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Verilog-AMS vs SPICE view for DDR, LCD verification

Posted: 11 May 2015 ?? ?Print Version ?Bookmark and Share

Keywords:IP? SoCs? Analogue Mixed Signal? AMS? simulation?

Here is the third installment of a series covering the pros and cons of using a Verilog-AMS view with respect to a SPICE view for verification of SOC IP having an analogue component. The first article covered power management and mode transition and the second article covered data-converters and clocking.

Analogue mixed-mode simulations (AMS) in an SOC design must be accurate to achieve first pass design success, and hundreds of them may be needed to cover all the process and temperature corners. You can use Verilog/Verilog-AMS, a behavioural abstraction of the circuit that sacrifices accuracy for the sake of run time, or SPICE, which does exactly the opposite. It is thus important to weigh the pros and cons of using a Verilog/Verilog-AMS view with respect to a SPICE view for simulation to achieve the right balance of accuracy and simulation speed, and each analogue block will need its own evaluation. In this paper we comparatively analyse the usage of both the views from the perspective of DDR interfaces, LCD controllers, and on-chip Memories.

DDR sub-system
The DDR sub-system within the SOC is responsible for transferring data between the off-chip DDR memory and the on-chip RAM of the SOC, for the purpose of temporary storage and retrieval during code execution. The DDR sub-system comprises the RAM, the DDR controller, several groups of I/O pads, and finally the off-chip DDR memory itself. The various groups of I/O pads perform different functions, such as data transmission and addressing, performing ZQ calibration, sending out a clock to the DDR memory; sending out control information (RESET, Clock enable), and providing control bits to tell the DDR memory whether to decode the Address bits as row or column addresses.

Figure 1: Top level block diagram showing the components of a DDR sub-sytem as part of SoC.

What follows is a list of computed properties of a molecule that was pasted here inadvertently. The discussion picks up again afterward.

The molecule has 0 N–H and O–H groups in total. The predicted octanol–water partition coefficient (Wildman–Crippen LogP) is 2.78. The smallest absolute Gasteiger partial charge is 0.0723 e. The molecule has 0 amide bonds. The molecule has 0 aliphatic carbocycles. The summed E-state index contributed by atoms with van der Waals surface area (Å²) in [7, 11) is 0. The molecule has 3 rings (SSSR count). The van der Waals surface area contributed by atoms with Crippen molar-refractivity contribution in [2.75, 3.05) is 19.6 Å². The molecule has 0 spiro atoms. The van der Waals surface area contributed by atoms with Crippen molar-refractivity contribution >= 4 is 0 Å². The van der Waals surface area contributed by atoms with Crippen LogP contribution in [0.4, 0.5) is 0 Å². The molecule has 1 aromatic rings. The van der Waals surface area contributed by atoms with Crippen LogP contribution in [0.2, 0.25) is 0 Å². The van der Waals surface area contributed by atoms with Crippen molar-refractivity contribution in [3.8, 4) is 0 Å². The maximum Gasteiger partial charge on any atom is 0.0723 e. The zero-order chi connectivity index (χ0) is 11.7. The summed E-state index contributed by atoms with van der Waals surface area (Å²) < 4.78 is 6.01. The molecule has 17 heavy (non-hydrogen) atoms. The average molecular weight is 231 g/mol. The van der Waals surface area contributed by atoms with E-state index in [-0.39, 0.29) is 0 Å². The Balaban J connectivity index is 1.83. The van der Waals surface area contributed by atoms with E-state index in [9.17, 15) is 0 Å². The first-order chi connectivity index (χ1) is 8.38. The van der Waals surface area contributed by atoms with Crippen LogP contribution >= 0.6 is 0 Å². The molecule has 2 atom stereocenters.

In any High Speed interface, the important components would be the transceiver, a clock source, a clock recovery circuit, proper pull-ups and pull-downs to define the reset states, and on-die-terminations to ensure proper impedance matching. A DDR sub-system, however, doesn't have a separate analogue PHY. Instead, these functionalities are embedded in the I/O pads themselves. Also a DDR sub-system does not need a clock recovery circuit because the clock needed is sent out separately through dedicated pads.

During the power up phase the DDR memory needs to be kept in the RESET state. When the system is out of RESET then, depending on the use case, the DDR memory must be brought out of its RESET state. But before the DDR memory can be made operational, a routine called 'ZQ calibration' of the DDR pads must be performed. In this routine the strengths of the I/O drivers and the on die terminations are calibrated to make sure that data transfer happens without any corruption.

Figure 2: DDR ZQ calibration routine.

After the ZQ calibration is complete, the controller can enable the clock going out of the chip to DDR memory and de-assert the RESET pin. This step enables the DDR memory for any further data transactions. For reading data from the memory, the read enable is asserted while the address bus carries the address of the memory column/row. This is performed using control pins called CAS (Column Address Select) and the RAS (Row Address Select). To point to a particular location in the memory the row address is latched (Address bus carries row addresses and RAS is high); followed by the latching of the column address (Address bus now carries column addresses and CAS is high).

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